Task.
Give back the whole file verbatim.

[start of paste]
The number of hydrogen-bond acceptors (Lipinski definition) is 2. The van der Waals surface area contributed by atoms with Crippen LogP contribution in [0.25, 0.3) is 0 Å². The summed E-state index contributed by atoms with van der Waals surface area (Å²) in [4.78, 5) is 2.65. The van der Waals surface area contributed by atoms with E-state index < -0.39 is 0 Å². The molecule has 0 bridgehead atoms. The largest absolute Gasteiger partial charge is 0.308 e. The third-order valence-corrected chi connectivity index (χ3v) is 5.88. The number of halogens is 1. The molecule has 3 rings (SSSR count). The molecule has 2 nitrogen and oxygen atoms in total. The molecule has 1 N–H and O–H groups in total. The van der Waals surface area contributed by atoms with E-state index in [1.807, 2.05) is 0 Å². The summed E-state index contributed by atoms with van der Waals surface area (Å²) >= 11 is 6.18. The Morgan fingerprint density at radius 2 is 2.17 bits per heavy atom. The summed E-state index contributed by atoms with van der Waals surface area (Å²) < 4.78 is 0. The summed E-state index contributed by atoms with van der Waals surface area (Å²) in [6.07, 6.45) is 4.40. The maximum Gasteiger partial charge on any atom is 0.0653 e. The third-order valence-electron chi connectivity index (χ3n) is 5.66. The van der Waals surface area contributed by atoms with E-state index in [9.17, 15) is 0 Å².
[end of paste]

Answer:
The number of hydrogen-bond acceptors (Lipinski definition) is 2. The van der Waals surface area contributed by atoms with Crippen LogP contribution in [0.25, 0.3) is 0 Å². The summed E-state index contributed by atoms with van der Waals surface area (Å²) in [4.78, 5) is 2.65. The van der Waals surface area contributed by atoms with E-state index < -0.39 is 0 Å². The molecule has 0 bridgehead atoms. The largest absolute Gasteiger partial charge is 0.308 e. The third-order valence-corrected chi connectivity index (χ3v) is 5.88. The number of halogens is 1. The molecule has 3 rings (SSSR count). The molecule has 2 nitrogen and oxygen atoms in total. The molecule has 1 N–H and O–H groups in total. The van der Waals surface area contributed by atoms with E-state index in [1.807, 2.05) is 0 Å². The summed E-state index contributed by atoms with van der Waals surface area (Å²) >= 11 is 6.18. The Morgan fingerprint density at radius 2 is 2.17 bits per heavy atom. The summed E-state index contributed by atoms with van der Waals surface area (Å²) < 4.78 is 0. The summed E-state index contributed by atoms with van der Waals surface area (Å²) in [6.07, 6.45) is 4.40. The maximum Gasteiger partial charge on any atom is 0.0653 e. The third-order valence-electron chi connectivity index (χ3n) is 5.66. The van der Waals surface area contributed by atoms with E-state index in [9.17, 15) is 0 Å².